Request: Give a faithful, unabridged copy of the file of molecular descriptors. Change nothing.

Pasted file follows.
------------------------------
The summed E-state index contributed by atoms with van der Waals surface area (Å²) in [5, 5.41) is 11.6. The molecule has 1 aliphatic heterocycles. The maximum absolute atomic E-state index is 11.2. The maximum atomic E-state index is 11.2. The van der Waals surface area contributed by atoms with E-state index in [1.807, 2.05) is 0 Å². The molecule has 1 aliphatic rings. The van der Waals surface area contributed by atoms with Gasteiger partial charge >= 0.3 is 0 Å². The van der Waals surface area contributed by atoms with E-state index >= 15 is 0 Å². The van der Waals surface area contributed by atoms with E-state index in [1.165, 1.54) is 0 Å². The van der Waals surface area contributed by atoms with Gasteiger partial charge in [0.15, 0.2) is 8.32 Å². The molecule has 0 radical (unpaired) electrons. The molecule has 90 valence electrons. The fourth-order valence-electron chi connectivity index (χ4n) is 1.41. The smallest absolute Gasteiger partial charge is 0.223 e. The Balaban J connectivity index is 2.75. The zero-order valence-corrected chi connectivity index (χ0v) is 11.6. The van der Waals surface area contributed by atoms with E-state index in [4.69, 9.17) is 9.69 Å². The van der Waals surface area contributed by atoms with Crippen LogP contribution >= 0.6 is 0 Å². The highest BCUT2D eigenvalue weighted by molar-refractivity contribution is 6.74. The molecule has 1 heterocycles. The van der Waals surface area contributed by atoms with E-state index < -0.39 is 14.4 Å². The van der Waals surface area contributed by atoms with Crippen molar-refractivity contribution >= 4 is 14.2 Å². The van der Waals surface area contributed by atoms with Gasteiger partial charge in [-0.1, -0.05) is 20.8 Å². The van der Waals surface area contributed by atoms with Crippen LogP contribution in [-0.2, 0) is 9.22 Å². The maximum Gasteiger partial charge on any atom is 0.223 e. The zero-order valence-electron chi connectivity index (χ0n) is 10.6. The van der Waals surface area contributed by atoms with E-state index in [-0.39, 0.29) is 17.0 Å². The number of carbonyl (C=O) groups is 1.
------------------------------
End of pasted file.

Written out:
The summed E-state index contributed by atoms with van der Waals surface area (Å²) in [5, 5.41) is 11.6. The molecule has 1 aliphatic heterocycles. The maximum absolute atomic E-state index is 11.2. The maximum atomic E-state index is 11.2. The van der Waals surface area contributed by atoms with E-state index in [1.807, 2.05) is 0 Å². The molecule has 1 aliphatic rings. The van der Waals surface area contributed by atoms with Gasteiger partial charge >= 0.3 is 0 Å². The van der Waals surface area contributed by atoms with E-state index >= 15 is 0 Å². The van der Waals surface area contributed by atoms with E-state index in [1.165, 1.54) is 0 Å². The van der Waals surface area contributed by atoms with Gasteiger partial charge in [0.15, 0.2) is 8.32 Å². The molecule has 0 radical (unpaired) electrons. The molecule has 90 valence electrons. The fourth-order valence-electron chi connectivity index (χ4n) is 1.41. The smallest absolute Gasteiger partial charge is 0.223 e. The Balaban J connectivity index is 2.75. The zero-order valence-corrected chi connectivity index (χ0v) is 11.6. The van der Waals surface area contributed by atoms with E-state index in [4.69, 9.17) is 9.69 Å². The van der Waals surface area contributed by atoms with Crippen LogP contribution >= 0.6 is 0 Å². The highest BCUT2D eigenvalue weighted by molar-refractivity contribution is 6.74. The molecule has 1 heterocycles. The van der Waals surface area contributed by atoms with E-state index < -0.39 is 14.4 Å². The van der Waals surface area contributed by atoms with Crippen molar-refractivity contribution >= 4 is 14.2 Å². The van der Waals surface area contributed by atoms with Gasteiger partial charge in [-0.1, -0.05) is 20.8 Å². The van der Waals surface area contributed by atoms with Crippen LogP contribution in [-0.2, 0) is 9.22 Å². The maximum Gasteiger partial charge on any atom is 0.223 e. The zero-order valence-electron chi connectivity index (χ0n) is 10.6. The van der Waals surface area contributed by atoms with E-state index in [-0.39, 0.29) is 17.0 Å². The number of carbonyl (C=O) groups is 1.